In an interview with The Guardian, Shahbaz Sharif, the chief minister of Pakistan’s Punjab province, seems to have hit the nail on the head when talking about the roadblocks to trade between India and Pakistan.
“Security agencies on both sides need to really understand that in today’s world, a security-led vision is obviously driven by economic security,” he said. “Unless you have economic security, you can’t have general security.” Shahbaz also warned that distrustful ‘security agencies’ in both Pakistan and India were one of the two main ‘blockages’ holding back plans to liberalize trade, which many believe will provide a desperately needed boost to Pakistan’s moribund economy.
In his meeting last year with his Indian counterpart Manmohan Singh, Prime Minister Nawaz Sharif went even further and almost shocked Singh by suggesting that: “We know what you are doing to us and you know what our people are doing to you, why not sit together and talk it out,” according to close Nawaz aides.
Nawaz’s reference was the alleged Indian role in Balochistan (Pakistan’s southwestern province) as well as the revelation last year that former Indian army chief General V K Singh created a Technical Services Division (TSD) for covert operations in Pakistan. A Hindustan Times report chronicled this venture and quoted a former TSD officer as saying: “Our main task was to combat the rising trend of state-sponsored terrorism by the ISI and we had developed contacts across the Line of Control in a bid to infiltrate Hafiz Saeed’s inner circle.”
Given the history of mutual mistrust, hostility and cross-border covert operations between Islamabad and New Delhi, one can safely assume that General Singh’s TSD reflects only a small aspect of India’s possible involvement in Pakistan. If the CIA had been running alleged espionage networks through private security contractors (such as Raymond Davis), why wouldn’t India do the same to map, profile and counter India-focused groups? Also, why wouldn’t Afghan and Indian intelligence prick Pakistan where it hurts the most if they believe the ISI has been hurting them since the late 1980s?
In this context, William Dalrymple, the British historian, spoke of the Indo-Pakistan proxy war in his Brookings essay: “A Deadly Triangle: Afghanistan, Pakistan and India.” (June 25, 2013), saying that this was directly affecting Afghanistan’s peace process too.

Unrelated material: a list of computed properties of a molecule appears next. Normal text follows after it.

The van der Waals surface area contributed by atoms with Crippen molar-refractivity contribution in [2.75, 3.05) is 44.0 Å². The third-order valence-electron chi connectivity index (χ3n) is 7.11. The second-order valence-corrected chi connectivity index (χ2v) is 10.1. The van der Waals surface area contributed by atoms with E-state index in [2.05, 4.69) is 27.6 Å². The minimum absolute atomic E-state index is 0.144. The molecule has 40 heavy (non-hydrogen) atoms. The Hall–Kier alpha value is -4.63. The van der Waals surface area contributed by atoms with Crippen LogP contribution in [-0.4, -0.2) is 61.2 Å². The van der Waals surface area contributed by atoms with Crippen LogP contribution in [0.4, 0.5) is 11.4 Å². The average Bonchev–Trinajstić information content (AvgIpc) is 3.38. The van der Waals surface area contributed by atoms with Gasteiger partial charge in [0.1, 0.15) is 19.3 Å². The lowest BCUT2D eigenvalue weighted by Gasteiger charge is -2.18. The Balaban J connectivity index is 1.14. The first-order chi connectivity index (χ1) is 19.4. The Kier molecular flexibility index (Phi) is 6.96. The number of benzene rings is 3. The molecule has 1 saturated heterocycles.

“The hostility between India and Pakistan lies at the heart of the current war in Afghanistan…. our troops are now caught up in a complex war shaped by two pre-existing and overlapping conflicts: one local and internal, the other regional. Beyond this indigenous conflict looms the much more dangerous hostility between the two regional powers — both armed with nuclear weapons: India and Pakistan. Their rivalry is particularly flammable as they vie for influence over Afghanistan.”
Most Indian officials and observers dismiss Dalrymple’s proxy war thesis. But US diplomats (both former and serving) such as Tom Pickering, James Dobbins and Bruce Riedel have all been alluding to the proxy games both India and Pakistan have been playing. In their writings they often also sounded empathetic to “legitimate concerns of Pakistan with a 2,560 kilometer border with Afghanistan.”
That aside, it increasingly looks instructive for both Pakistan and India to disenegage their proxies and agree to synergise their strategies on Kashmir and Afghanistan.
A détente between India and Pakistan is absolutely essential for the security and economic dynamics of South Asia, particularly because the Indian narrative on Pakistan also considerably influences, if not shapes, the Kabul and Washington view on Pakistan.
During recent conversations in Washington, one could discern the relatively friendlier US tone towards Pakistan, with officials and think-tankers agreeing that it was time Islamabad cashed in the favorable mood in Washington.
They, however, also opined that think-tankers, academics, officials in Pakistan shall have to break out of the bitter past. They shall have to stop talking of why others need Pakistan. They must dilate and debate as to why Pakistan needs to end its near political isolation and reassure external players of its sincerity in dialogue on peace and economic development with New Delhi and Washington. Without doubt, an end to Indo-Pakistan proxy wars promises immense political and economic dividends.
The writer is the Executive Director of the independent Centre for Research and Security Studies.
This article was first published in The Express Tribune, one of Pakistan’s largest daily newspaper.
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